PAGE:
International education at WAU has changed considerably since the then rector, Professor Polak, opened the MSc Soil Science and Water Management programme for 23 students in September 1971. This year 188 students enroled for the 15 different MSc programmes on offer. For the first 15 years the Soil and Water programme was the only MSc course and it had a stable intake of about 25 students every two years, the majority of which were from developing countries. The dramatic increase in programmes offered and in the number of students has taken place over the past ten years
In the beginning international students were put up in the International Agricultural Centre. From the late seventies onwards they were accommodated in rooms provided by the Student Accommodation Office (SSHW). I used to go with a friend to a department store to buy duvets and pillows, which were then sold to the newly arrived students, recalls Ankie Lamberts, who started as secretary for the MSc Soil and Water programme in 1981. She explains that at that time it was relatively easy to keep track of all aspects of the international education. Nearly all the students had a scholarship from the Netherlands Fellowship Programme run by the Ministry for Development Cooperation. Each month the Fellowship Officer used to send cheques for the students' monthly allowance from the Hague.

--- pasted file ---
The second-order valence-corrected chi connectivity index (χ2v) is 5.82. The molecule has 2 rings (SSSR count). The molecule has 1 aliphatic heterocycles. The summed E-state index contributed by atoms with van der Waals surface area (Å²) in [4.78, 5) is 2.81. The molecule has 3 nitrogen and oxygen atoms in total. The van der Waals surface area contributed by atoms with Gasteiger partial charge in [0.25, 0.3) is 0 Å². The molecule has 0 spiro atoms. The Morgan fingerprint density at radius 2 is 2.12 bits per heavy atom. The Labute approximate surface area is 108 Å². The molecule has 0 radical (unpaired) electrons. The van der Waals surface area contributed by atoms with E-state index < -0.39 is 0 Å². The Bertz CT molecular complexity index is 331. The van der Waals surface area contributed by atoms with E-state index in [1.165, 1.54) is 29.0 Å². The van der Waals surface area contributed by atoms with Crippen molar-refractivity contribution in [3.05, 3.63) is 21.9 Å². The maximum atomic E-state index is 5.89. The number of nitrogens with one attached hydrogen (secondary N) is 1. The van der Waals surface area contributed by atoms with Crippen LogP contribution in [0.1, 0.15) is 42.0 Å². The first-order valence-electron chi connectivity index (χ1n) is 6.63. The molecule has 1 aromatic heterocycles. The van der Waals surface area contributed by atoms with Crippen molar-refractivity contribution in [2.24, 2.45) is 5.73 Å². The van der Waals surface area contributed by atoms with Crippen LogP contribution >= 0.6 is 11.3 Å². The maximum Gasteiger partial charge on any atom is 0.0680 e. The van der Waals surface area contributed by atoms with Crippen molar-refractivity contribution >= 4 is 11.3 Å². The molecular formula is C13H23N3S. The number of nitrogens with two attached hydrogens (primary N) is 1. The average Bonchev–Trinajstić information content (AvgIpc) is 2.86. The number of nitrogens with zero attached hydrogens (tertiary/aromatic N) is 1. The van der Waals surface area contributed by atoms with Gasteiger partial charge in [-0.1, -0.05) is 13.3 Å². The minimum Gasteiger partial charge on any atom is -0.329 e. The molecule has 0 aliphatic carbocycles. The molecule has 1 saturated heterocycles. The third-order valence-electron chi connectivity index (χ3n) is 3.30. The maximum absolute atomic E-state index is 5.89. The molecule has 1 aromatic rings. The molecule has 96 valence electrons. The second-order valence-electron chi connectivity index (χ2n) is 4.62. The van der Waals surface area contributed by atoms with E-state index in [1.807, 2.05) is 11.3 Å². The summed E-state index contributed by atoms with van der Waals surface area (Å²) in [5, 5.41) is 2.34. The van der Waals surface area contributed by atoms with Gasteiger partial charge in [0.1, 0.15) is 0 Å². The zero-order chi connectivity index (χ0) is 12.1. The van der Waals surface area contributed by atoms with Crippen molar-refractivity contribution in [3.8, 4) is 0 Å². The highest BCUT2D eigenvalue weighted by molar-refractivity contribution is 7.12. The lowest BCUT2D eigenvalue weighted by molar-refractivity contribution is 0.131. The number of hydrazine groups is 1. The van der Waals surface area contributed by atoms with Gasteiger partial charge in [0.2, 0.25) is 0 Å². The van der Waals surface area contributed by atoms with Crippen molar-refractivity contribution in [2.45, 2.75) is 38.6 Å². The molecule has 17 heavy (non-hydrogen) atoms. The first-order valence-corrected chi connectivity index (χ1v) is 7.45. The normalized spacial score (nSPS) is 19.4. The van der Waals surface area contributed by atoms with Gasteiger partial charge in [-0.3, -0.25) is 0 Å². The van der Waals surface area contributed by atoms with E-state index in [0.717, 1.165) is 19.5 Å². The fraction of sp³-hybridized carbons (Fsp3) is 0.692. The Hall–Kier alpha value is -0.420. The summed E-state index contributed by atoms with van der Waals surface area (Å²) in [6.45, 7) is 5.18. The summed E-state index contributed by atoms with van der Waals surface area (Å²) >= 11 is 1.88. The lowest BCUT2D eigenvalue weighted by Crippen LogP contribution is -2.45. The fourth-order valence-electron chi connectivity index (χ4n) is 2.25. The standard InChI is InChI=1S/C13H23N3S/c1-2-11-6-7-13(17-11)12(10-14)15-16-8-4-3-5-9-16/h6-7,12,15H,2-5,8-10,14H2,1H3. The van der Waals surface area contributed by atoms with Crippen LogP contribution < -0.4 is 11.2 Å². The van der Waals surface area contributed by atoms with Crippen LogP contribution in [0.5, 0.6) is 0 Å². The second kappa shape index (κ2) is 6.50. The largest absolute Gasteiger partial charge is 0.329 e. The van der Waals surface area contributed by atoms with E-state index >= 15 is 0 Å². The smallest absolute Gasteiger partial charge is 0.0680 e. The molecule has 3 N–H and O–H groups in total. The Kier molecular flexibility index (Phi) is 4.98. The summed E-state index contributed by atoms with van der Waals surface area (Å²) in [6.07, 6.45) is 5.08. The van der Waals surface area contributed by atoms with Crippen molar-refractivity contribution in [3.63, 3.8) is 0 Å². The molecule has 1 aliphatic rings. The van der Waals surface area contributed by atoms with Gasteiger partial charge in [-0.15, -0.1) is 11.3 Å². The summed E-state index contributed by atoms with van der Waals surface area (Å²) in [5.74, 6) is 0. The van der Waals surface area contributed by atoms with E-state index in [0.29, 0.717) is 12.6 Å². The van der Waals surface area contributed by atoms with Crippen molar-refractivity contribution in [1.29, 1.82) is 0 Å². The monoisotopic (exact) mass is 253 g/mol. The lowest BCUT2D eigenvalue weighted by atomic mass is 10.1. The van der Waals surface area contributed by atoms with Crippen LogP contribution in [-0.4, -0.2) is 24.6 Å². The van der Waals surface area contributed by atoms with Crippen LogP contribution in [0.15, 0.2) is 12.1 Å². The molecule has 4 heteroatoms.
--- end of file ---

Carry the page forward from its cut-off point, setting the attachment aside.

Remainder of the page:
Things changed drastically in 1986. There was perceived to be a gap in the market for international education. The long tradition of WAU's experience in tropical countries meant that it was ideally placed to take up the challenge of expanding the provision of postgraduate international education. Three new programmes - Management of Agricultural Knowledge Systems, Animal Science and Aquaculture - were established in 1986 and a special Office for International Education (IOB) was set up to guide the process of the development of international education within the University. A programme committee was created for each programme, and a director was appointed to monitor programme content and to coach the students. Tropical Forestry started a few months later. Lamberts recalls the moment with a smile, I remember it clearly. It was a once in a lifetime experience for the first forestry students. They arrived here to temperatures below minus 20 centigrade!